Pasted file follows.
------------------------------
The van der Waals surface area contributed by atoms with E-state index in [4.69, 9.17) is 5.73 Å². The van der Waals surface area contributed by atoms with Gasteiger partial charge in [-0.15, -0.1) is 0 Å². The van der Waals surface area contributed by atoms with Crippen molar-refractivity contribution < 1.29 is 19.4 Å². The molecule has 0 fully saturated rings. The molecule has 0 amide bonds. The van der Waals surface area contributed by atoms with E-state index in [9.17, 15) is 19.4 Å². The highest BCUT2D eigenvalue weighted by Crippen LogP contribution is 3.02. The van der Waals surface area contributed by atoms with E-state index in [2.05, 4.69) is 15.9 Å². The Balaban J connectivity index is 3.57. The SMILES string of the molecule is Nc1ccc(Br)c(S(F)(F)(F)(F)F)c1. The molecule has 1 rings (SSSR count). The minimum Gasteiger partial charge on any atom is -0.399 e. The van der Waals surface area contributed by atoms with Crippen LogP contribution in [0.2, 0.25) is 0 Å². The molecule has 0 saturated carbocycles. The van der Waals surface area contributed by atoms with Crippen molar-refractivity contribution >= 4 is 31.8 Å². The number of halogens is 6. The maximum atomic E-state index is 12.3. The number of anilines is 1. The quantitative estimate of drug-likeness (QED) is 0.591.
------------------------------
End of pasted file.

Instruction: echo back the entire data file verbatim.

The van der Waals surface area contributed by atoms with E-state index in [4.69, 9.17) is 5.73 Å². The van der Waals surface area contributed by atoms with Gasteiger partial charge in [-0.15, -0.1) is 0 Å². The van der Waals surface area contributed by atoms with Crippen molar-refractivity contribution < 1.29 is 19.4 Å². The molecule has 0 fully saturated rings. The molecule has 0 amide bonds. The van der Waals surface area contributed by atoms with E-state index in [9.17, 15) is 19.4 Å². The highest BCUT2D eigenvalue weighted by Crippen LogP contribution is 3.02. The van der Waals surface area contributed by atoms with E-state index in [2.05, 4.69) is 15.9 Å². The Balaban J connectivity index is 3.57. The SMILES string of the molecule is Nc1ccc(Br)c(S(F)(F)(F)(F)F)c1. The molecule has 1 rings (SSSR count). The minimum Gasteiger partial charge on any atom is -0.399 e. The van der Waals surface area contributed by atoms with Crippen LogP contribution in [0.2, 0.25) is 0 Å². The molecule has 0 saturated carbocycles. The van der Waals surface area contributed by atoms with Crippen molar-refractivity contribution >= 4 is 31.8 Å². The number of halogens is 6. The maximum atomic E-state index is 12.3. The number of anilines is 1. The quantitative estimate of drug-likeness (QED) is 0.591.